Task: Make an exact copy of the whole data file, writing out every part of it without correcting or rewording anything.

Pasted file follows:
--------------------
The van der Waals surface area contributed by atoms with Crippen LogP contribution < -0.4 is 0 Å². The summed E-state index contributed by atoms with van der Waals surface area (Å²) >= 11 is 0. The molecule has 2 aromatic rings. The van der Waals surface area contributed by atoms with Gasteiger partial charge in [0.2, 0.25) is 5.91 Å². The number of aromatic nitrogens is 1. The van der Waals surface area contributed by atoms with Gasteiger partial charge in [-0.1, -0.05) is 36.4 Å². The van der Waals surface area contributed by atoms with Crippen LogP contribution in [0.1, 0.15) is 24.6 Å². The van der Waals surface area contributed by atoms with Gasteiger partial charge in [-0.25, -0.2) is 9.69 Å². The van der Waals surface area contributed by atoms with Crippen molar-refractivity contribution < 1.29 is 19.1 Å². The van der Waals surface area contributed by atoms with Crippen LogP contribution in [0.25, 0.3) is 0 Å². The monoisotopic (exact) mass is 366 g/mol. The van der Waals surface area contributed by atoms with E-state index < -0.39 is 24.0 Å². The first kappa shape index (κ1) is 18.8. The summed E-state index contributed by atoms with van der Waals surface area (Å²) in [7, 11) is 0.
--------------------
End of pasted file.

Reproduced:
The van der Waals surface area contributed by atoms with Crippen LogP contribution < -0.4 is 0 Å². The summed E-state index contributed by atoms with van der Waals surface area (Å²) >= 11 is 0. The molecule has 2 aromatic rings. The van der Waals surface area contributed by atoms with Gasteiger partial charge in [0.2, 0.25) is 5.91 Å². The number of aromatic nitrogens is 1. The van der Waals surface area contributed by atoms with Gasteiger partial charge in [-0.1, -0.05) is 36.4 Å². The van der Waals surface area contributed by atoms with Crippen LogP contribution in [0.1, 0.15) is 24.6 Å². The van der Waals surface area contributed by atoms with Gasteiger partial charge in [-0.25, -0.2) is 9.69 Å². The van der Waals surface area contributed by atoms with Crippen molar-refractivity contribution < 1.29 is 19.1 Å². The van der Waals surface area contributed by atoms with Crippen LogP contribution in [0.25, 0.3) is 0 Å². The monoisotopic (exact) mass is 366 g/mol. The van der Waals surface area contributed by atoms with E-state index < -0.39 is 24.0 Å². The first kappa shape index (κ1) is 18.8. The summed E-state index contributed by atoms with van der Waals surface area (Å²) in [7, 11) is 0.